Book Review: The Impact Equation—by Chris Brogan and Julien Smith

Impact Equation book review photo of bookDisclaimer: I was not paid to give this review. I did receive the book for free and had a chance to be chosen to go to the book launch in New York (but wasn’t chosen). None of this influenced my opinion. I also happen to love reviewing books.

The Impact Equation is the second book written together by Chris Brogan and Julien Smith. Though I follow Chris on social media channels (and now Julien too), I had not read any of their books.

Chris’ instruction to us reviewers was “…no three star reviews. Either love it or hate it.”

I have to admit I almost gave the book three stars. And I’ll explain why in a second. But first, let me tell you this (which I learned from reading some other reviews): Your opinion of this book will depend on your level and type of experience.

Most important, I do believe that everyone who needs an online presence can learn from this book. Maybe a chapter or two might not make much difference to you, but the whole book will.

Three Stars to Four

The first few chapters didn’t speak to me. I felt like the authors were talking too much, over-explaining without saying anything concrete. But this may have been because of my own thoughts and experiences. I read Shannon Clark’s review in which he said he loved the first few chapters and thought the last few were the weakest—exactly the opposite of my opinion. I thought the final chapters were the strongest.

This difference is why I say that different chapters will speak to different people. And, you will still find little nuggets of wisdom and inspiration throughout the book, like:

Ideas without reach are like plants without sunlight.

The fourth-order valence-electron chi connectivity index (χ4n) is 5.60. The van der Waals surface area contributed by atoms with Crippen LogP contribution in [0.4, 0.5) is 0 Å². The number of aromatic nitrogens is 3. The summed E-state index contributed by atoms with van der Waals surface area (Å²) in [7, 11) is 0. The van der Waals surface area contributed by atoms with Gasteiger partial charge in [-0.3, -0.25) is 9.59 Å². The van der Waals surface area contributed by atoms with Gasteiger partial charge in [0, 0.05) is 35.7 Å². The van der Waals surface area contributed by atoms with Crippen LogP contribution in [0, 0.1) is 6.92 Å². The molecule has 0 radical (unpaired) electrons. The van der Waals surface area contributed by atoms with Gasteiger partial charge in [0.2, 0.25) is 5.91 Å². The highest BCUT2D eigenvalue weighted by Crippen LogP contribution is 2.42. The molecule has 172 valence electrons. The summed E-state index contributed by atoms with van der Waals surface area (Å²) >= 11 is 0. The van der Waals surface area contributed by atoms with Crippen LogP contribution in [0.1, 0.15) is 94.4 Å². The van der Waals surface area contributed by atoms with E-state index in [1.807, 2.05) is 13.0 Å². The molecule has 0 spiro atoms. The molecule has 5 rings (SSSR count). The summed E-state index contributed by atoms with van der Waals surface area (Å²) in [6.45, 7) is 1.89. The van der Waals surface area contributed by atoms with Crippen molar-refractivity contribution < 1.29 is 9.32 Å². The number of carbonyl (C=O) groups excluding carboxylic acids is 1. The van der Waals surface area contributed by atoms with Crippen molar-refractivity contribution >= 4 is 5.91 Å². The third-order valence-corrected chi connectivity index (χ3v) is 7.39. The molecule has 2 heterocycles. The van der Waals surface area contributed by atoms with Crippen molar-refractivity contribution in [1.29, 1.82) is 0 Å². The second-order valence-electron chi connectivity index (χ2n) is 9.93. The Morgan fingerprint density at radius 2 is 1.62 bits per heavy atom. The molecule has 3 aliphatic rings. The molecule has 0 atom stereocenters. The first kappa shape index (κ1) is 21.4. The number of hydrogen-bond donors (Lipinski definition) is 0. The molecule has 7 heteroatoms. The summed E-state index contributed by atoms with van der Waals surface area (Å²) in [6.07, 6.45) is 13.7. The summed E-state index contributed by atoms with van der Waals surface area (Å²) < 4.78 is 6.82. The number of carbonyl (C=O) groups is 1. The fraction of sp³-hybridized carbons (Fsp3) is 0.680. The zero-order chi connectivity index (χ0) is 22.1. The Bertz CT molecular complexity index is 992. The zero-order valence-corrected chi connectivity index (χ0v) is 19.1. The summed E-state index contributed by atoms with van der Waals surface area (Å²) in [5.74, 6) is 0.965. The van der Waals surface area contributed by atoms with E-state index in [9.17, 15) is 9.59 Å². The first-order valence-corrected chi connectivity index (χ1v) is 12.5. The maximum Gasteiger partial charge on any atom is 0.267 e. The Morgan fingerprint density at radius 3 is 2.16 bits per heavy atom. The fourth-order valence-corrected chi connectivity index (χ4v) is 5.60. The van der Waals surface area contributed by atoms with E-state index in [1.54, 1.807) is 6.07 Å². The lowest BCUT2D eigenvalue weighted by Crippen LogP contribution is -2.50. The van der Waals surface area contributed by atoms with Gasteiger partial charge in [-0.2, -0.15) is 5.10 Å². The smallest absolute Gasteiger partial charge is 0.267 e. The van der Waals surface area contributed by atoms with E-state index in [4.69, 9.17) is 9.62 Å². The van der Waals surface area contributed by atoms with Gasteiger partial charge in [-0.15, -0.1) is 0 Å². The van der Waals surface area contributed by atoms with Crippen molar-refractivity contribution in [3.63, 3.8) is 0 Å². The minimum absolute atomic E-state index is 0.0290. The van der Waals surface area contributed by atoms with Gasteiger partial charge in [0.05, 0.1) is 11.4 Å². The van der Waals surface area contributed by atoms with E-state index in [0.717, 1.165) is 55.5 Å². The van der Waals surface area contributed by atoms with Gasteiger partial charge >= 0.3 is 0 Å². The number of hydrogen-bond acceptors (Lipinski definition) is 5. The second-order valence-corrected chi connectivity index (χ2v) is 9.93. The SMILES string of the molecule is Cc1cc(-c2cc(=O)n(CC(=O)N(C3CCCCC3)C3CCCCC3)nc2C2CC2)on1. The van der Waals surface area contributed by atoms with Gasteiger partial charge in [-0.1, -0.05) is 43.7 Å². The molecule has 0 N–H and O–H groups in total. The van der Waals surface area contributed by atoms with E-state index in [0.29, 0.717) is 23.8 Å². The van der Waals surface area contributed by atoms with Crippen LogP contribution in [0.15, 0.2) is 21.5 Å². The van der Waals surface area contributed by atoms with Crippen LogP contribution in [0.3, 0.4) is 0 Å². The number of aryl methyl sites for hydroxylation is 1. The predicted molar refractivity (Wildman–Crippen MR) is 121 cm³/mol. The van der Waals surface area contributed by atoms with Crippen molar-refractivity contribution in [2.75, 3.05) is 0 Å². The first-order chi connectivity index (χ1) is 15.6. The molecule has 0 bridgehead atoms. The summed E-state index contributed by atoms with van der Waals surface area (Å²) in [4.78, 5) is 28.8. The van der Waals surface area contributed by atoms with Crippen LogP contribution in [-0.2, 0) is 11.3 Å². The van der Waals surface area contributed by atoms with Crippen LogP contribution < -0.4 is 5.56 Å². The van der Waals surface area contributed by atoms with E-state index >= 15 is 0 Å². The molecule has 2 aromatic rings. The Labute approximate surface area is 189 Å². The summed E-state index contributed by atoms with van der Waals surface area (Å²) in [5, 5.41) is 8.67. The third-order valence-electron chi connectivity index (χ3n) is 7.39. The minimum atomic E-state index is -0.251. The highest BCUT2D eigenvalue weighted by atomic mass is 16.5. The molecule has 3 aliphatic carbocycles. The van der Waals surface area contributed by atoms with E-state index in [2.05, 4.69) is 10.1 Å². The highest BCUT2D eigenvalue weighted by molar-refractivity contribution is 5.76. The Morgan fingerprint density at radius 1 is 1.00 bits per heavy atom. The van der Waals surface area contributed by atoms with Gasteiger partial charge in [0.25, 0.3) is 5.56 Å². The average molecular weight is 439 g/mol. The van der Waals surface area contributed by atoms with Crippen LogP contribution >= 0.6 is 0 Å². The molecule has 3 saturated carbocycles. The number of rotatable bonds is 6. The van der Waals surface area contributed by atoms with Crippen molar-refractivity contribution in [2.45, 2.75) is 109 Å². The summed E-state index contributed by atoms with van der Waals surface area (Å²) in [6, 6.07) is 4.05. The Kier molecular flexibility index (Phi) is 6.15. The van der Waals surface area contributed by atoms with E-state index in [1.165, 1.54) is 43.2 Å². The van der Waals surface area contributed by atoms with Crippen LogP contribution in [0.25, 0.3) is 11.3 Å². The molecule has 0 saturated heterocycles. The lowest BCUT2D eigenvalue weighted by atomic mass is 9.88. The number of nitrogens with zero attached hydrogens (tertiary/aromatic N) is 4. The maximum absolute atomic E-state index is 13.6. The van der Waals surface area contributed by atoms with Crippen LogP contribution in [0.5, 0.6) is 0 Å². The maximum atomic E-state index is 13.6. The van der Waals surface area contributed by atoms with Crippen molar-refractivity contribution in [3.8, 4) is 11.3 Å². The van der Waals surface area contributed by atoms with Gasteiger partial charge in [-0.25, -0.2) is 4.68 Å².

and

Information alone rarely sways people. Only feelings do.

The authors aren’t telling you anything you don’t know with these statements, but they’re worded so that they really sink in.

Good Examples

Real-life examples that demonstrate the points Chris and Julien discuss strengthen the book quite a bit. They’re easy to find—outlined in boxes throughout the book—and they’re kind of the gift that keeps on giving. I can’t wait to go back and look up all the websites, books and people they mentioned.

I do wish, however, that Chris and Julien would’ve given more details about their own struggles and journey to making an impact. (Was this something I missed by not reading their other books?)

The Four-Star Clincher

I did think this was a three-star book overall, except for one thing—the emotional connection it made with me. Call it what you want—resonance, inspiration, even impact. I left the book thinking “Yes, I understood many of their points and strategies before, but I need to put more effort into actualizing them…I WANT to put more effort into actualizing them.” (I expanded on this in: Shifting Perspective & Finding Purpose to Make an Impact.)

That’s why I give it four stars—for the energy and inspiration I, and I think all readers, leave with.

The book consists of an actual equation that may seem to some a bit contrived, but it works. The content is real, the connection is personal, and we know from experience that the authors are credible. They do know how to make an impact. Learn from them.

I recommend you buy The Impact Equation. Read it and underline it, even, so you can refer back if you go off track on your own path. Be inspired and start increasing your impact on the world.

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2 comments

  1. Natalia F. Morais (@NatMoraisBR) · October 25, 2012

    Hi Coreen! I loved when you said “Your opinion of this book will depend on your level and type of experience”. I found that to be so true in so many books! I’ll add The Impact Equation on my ‘to read’ list and then I’ll let you know how I feel about it. Love your point of view though — your posts are always inspiring (even if it’s only a book review). Keep up the great work!

    • ctmarcom · October 25, 2012

      Thanks for your kind words, Natalia! I forgot to mention in my review my first favorite part of the book. The book starts with a story describing how there are two sets of people–you’re either a head of lettuce or an apple tree. Very thought-provoking. I’ll let you discover it for yourself–that part alone is worth buying the book for. Enjoy it! And let me know what you think.
      –Coreen

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